Lost Girl 1.8 Review: "Vexed"

By John Keegan and Paul Pearson

Lost-Girl-Season-2-thumbTo borrow an expression from one of the Critical Myth team's favourite shows, this episode feels like first proper Wham! Episode of "Lost Girl"' with the return of old characters and dangling plot threads, some big new developments, and all of it wrapped around a very strong case of the week. It's something to behold, just how far the show has come from its fun, silly fanservice-laden pilot.
"Vexed" doesn't waste time and dives into the meat of the episode, which is Bo continuing the search for her mother through contacts in the Fae world and pushing the love triangle to breaking point in the meantime. Leads, dead contacts and interrogations lead Bo and Kenzi to a Fae woman on death row, convicted of murdering several children, but while unravelling the mystery could lead Bo to her mother, it could also bring down the wrath of the Fae world. On the whole, this is the most compelling case-of-the-week that "Lost Girl" has delivered so far, precisely because the case itself is a relatively simple and minor part of the story. It weaves Bo into the sights of Dyson, Lauren, the Ash and all the other characters and factions, creating fresh conflicts around this central nugget. It's not surprising that "Vexed" was penned by the show's creator.

lost-girl_1x8Soap operas should start taking notes at this point, because "Lost Girl" is delivering one of the most interesting and compelling love triangles on television in recent years. After getting the players firmly in place only a few episodes ago, the writers are shaking up the status quo from every angle, and letting the ongoing drama be driven by the characters and their personalities rather than the whims of the story. Dyson, who came across as the roguish Veronica to Lauren's goody-goody Betty, is the one to come through and choose Bo over everything else, whereas Lauren pulls off something so underhanded that Bo's reaction was probably as strong as the audience's. A willingness to let the characters and the stories grow out of the status quo makes for great episodes like this and bodes well for the show's future.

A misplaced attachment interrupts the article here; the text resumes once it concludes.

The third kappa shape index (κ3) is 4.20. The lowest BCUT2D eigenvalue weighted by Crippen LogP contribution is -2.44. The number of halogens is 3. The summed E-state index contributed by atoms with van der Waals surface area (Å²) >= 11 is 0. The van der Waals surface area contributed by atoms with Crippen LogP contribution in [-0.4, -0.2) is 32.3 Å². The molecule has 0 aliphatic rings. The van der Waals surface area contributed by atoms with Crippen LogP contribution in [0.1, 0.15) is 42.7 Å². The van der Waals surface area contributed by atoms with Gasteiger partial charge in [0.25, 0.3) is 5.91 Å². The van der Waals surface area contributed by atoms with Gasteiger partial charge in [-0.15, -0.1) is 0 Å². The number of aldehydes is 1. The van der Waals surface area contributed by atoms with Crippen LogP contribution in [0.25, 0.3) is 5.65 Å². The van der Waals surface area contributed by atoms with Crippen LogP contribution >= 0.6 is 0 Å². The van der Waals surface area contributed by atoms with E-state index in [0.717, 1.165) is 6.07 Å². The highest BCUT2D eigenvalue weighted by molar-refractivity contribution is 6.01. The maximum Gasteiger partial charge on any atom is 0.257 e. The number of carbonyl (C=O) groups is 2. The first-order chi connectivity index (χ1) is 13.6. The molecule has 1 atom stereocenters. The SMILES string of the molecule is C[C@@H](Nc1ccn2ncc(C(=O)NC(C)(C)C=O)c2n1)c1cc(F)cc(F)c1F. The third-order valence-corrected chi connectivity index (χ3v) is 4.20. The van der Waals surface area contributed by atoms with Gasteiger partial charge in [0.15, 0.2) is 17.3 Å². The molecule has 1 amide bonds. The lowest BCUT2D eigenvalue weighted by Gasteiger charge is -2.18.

The Fae world gets a lot of details sketched in during this episode. The nature of Lauren's role in the Light Fae, previously painted as something more like a steady job, winds up being tantamount to slavery – and rather than suggest the hints of the Fae using humans as their slaves, the writers then push it through to its logical conclusion by forcing a character to basically prostitute herself in the name of the cause. Just to keep things balanced, the Dark Fae aren't portrayed any better as their man Vex, who has all the makings of a good recurring bad guy, runs rampant with the protection of the general Fae realm. He's a dark, sadistic character who is well-introduced and promises not only a character for Bo to entertainingly butt heads with in the future, but further glimpses into the sordid relationships within the world of the Fae.

The initial hook of the episode, Bo's quest to find her mother, is all but forgotten in the tangled web of "Vexed", but somehow it doesn't matter. An extremely solid A-story delivers a surprisingly fantastic group of characters and relationships and a deeper glimpse into the setting of "Lost Girl". Almost every episode of the show has been an improvement over the last, with this one easy the top of the pile, and it's earning a distinguished spot in the Showcase and Syfy pantheons.

John Keegan is the Editor-in-Chief for Critical Myth, a partner site of SciFi Vision. Paul Pearson is Critical Myth's reviewer for Lost Girl.

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